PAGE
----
UNBOXING (5/5): The Spectre x360 15 has a premium unboxing impression. I wasn’t flabbergasted, but it definitely led to some anticipation and excitement. In the box, you get a leather pouch to hold the laptop and HP Pen (which is also included), the laptop itself, the DC power adapter and the documentation. I was not expecting the leather pouch, whatsoever, but was very pleased that HP has included it, so I’ve been using it. It’s a nice snug fit, very professional looking, and the pen can be stowed away in the dedicated slot above the velcro strip. The pouch certainly won’t be holding your DC power adapter, but HP is betting that you won’t need to charge this laptop mid-day. BUILD QUALITY (4/5): Among premium 2-in-1 laptops, the Spectre has a very solid all-aluminum chassis with no keyboard flex and average display bend/wobble for a laptop of this caliber. The display hinge is ever-so-slightly off center (HP needs better Quality Assurance), but is quite sturdy, which is certainly reassuring for long-term use. The edges of the device are angled, but don’t feel sharp, so holding it is comfortable. It comes in around 4.5lbs, so this is definitely a heavier machine, despite being thinner. Premium metal designs typically come with this tradeoff, but I’ve personally found it to be worth it, considering the durability as well as experience. DISPLAY QUALITY (4/5): The Spectre x360 15” has a 3840x2160 IPS display—specifically the AUO30EB by AU Optronics. It reaches around 400 nits brightness average and looks crisp and clean, as one should expect. If you’re looking to do color sensitive work, I’d advise researching this panel to determine if it meets your needs. That being said, this display is great for productivity and entertainment purposes with no noticeable backlight bleed. I’d love to say this display blew me away, but frankly, I have been spoiled by a Dolby Vision display, and even at only 1080p, the Dolby Vision display’s contrast and vibrance kept my eyes glued to it. Don’t get me wrong, this Spectre’s UHD display is great, but if you’re looking for that WOW factor, I’d advise you to at least research laptops with a Dolby Vision display (which come in both 1080p and UHD variants). That being said, if you aren’t already spoiled with such technology like I am, then this display will still spoil you with crisp, clear images and videos. TOUCH SCREEN INPUT (3/5): As for the touchscreen functionality in Windows 10, I found it to be shoddy when trying to scroll on pages in various applications as well as the Chrome Web Browser. This wasn’t the case in Microsoft Edge for some reason. You can expect other aspects to work just fine, but you may encounter lag when trying to performing lengthy swiping gestures in various apps. After doing some research, it seems like this issue may be attributed to the touch screen’s firmware. Do not try to install firmware from other HP laptop displays, as it will brick your touch screen and pen functionality. Hopefully HP can release a firmware update for this display. I’ve tried getting a hold of them, but they have not been responsive. This lack of touch screen reliability will be a deal breaker for many—and rightfully so, as this Spectre x360 touts itself as a premium 2-in-1, but it’s lacking the touch screen reliability that gimps it as a 2-in-1. Instead, it’s a good premium laptop, but there are already plenty of those at cheaper prices. PEN INPUT (2/5): HP created a premium-feeling pen, but in application, it’s mostly unreliable. What makes this unreliable is the “pressure sensor” inside the pen. I’ve found that as you tilt, it becomes more difficult for the pen tip to apply enough force to the pressure sensor. As a result, I commonly experience unregistered strokes, and that just leads to a frustrating writing experience. If you were considering using the HP Spectre for lots of pen functionality, this pen is not the most reliable, so I don’t recommend using this PC for that purpose. HP does sell other pens, but I’m not sure those products ultimately lend to better results. KEYBOARD (4/5): The keyboard on the Spectre is a pleasure to use, but took me a day or two to get used to. The key presses are relatively quiet, and I think HP was going for that kind of experience, whereas my other 2-in-1 has louder, more tactile key presses and took no adjustment period for me to begin typing at full speed. Even so, the Spectre delivers a typing experience that isn’t cramped or forcing me to extend my fingers beyond their normal comfort. There’s no keyboard flex, making this a very solid typing experience. While I do prefer my other 2-in-1’s keyboard experience, I can definitely say this keyboard outclasses the keyboards on many other laptops that I have owned and reviewed. As a software engineer, I believe this keyboard would lend itself well towards productivity purposes. The keys are backlit and have two brightness modes as well as having the ability to be completely off. TOUCHPAD (4/5): With the synaptics drivers, the sensitivity and mouse acceleration felt slow—forcing me to lift my fingers more frequently to move the mouse cursor across the large 15.6” display. After uninstalling the Synaptics driver in the Device Manager under the “Mice and other pointing devices”, it began using the Precision touchpad drivers. I found myself enjoying the experience a lot more, and the sensitivity was perfect. On top of that, all the touchpad gestures began to work flawlessly, lending to increased workflow and productivity. SOUND (4/5): In terms of sound quality, the Spectre’s Bang & Olufsen speakers get plenty loud while maintaining clarity without distorting. I personally found it sounded best in the normal laptop mode, but it also sounds good in tent mode. That being said, it does lose some of its resonance in tent mode because the speaker unit above the keyboard will be firing away from you, rather than towards you. HP chose to counter this problem by also putting speakers on the bottom of the chassis, so that you have speakers facing towards you when in tent mode, as well. While I personally think this speaker is outclassed by the Dolby Atmos-enabled speakers found on a different premium 2-in-1 laptop, the Spectre still holds its own by delivering a very enjoyable audio experience that everyone can appreciate. I/O (5/5): One advantage that the Spectre has is its availability of ports. It’s equipped with 2 USB-C ports, one of which supports Thunderbolt 3. Either port can be used to charge the Spectre. It also has a standard USB-A port. Additionally, an HDMI port is available for use with an external display, but it should be noted that it defaults to using the Intel UHD Graphics 620 and will only switch to using the MX150 if an application calls for it. There is also a 3.5mm headphone/microphone combo jack, a microSD card slot, and a switch to toggle the webcam connection. Lastly, the DC power jack is the default method of charging the device. PERFORMANCE (4/5): This is where the Spectre really shines as a 2-in-1. It’s equipped with a quad-core Intel Core i7-8565U with 8 logical threads, 16GB RAM and a Toshiba KXG50ZNV512G NVMe SSD with a drive capacity of 488,386MB. The Spectre delivers excellent performance, considering its lower-voltage CPU. After upgrading to Windows 10 Pro, I was able to run docker containers and a full stack web development environment without hiccups. The SSD is a NVMe drive. Utilizing a GTX 1080 in an eGPU, performance was comparable to other Thunderbolt 3-capable laptops and was more reliable than my other premium 2-in-1—as it did not incur any peripheral latency from my mouse and keyboard when stressing the eGPU in a game like Shadow of the Tomb Raider at 3440x1440 at the Highest preset. So if you’re looking for a 2-in-1 capable of being used with an eGPU, I think this Spectre is an excellent choice. As for the Nvidia Geforce MX150, it’s got 2GB of GDDR5 memory for light gaming capability. This GPU is intended more for competitive eSports-type of titles like Rocket League, CS:GO, League of Legends, and the like. You certainly won’t be playing at the native 3840x2160 resolution of the display unless you’re playing 2D titles. Those who are primarily focused on productivity or other media consumption will find that this GPU should do what they want. BIOMETRICS (3/5): I live in a climate without much humidity during the winter. Sometimes my fingers end up drying and more cracked, but this usually hasn’t been a big deal for fingerprint sensors on smartphones. This Spectre uses an off-the-shelf fingerprint sensor from Synaptics which isn’t particularly great, in my opinion. While it works, it often takes me a few tries. You may have a different experience than myself, but it’s also worth mentioning that this issue is not exclusive to this laptop; rather, it’s commonplace for this particular fingerprint sensor. BATTERY (5/5): In terms of battery life, the Spectre x360 is fantastic. I’m easily getting a full day of use with lighter workloads—such as writing up this detailed review. With heavier workloads, you’ll definitely get a few hours, but it will be dependent on your usage. The device charges via the DC power adapter OR through the USB-C ports. I’m pleased to say that I’ve used third-party 65W and 100W USB-C chargers with this laptop successfully. I do like that you have the choice between DC or USB-C charging, unlike some laptops which only charge through one or the other. Having more options is better! CONCLUSION (3/5): As it stands today, this Spectre x360 does not quite live up to the great expectations of a '2-in-1'. While it’s a great as a premium laptop, it doesn’t make sense to pay the extra cost for an unreliable touch screen and pen. If HP can fix the issues regarding the touch screen and pen, I’d give it a solid recommendation.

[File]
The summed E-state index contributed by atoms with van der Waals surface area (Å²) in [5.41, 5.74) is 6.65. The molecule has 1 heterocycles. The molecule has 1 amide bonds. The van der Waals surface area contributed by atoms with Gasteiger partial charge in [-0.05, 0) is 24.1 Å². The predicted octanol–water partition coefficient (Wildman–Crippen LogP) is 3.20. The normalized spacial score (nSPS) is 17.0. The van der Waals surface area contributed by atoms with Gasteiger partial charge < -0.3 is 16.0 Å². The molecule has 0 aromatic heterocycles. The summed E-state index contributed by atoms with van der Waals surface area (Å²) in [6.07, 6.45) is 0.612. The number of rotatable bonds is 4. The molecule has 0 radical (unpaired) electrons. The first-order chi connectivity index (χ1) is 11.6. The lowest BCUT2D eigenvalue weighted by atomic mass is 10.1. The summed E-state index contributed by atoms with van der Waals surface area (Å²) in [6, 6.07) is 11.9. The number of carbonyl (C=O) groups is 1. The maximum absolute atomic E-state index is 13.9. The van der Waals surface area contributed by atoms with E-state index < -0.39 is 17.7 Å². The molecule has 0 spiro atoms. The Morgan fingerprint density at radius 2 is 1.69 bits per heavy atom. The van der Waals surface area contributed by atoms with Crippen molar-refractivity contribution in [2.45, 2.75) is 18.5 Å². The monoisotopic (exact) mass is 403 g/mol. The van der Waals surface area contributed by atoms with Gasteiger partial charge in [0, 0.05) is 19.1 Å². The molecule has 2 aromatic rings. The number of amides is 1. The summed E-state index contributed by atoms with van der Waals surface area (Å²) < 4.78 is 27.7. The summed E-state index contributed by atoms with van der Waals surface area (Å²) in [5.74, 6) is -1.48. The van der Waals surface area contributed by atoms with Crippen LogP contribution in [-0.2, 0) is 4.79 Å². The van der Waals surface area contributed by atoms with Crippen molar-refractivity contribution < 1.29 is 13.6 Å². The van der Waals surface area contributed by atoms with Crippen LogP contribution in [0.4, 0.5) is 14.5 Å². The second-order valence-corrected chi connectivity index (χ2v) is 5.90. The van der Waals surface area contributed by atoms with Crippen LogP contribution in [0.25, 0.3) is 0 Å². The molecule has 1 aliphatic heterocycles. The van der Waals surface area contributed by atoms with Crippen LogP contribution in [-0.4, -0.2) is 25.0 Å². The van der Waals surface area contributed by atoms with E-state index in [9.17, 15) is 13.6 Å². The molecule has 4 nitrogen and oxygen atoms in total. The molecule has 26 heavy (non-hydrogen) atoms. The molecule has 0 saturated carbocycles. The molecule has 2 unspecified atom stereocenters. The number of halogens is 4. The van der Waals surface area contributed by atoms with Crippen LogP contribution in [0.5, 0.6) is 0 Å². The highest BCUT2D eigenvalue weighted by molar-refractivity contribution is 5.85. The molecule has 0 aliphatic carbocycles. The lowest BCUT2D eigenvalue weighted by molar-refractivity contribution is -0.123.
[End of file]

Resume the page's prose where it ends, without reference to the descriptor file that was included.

I would recommend this to a friend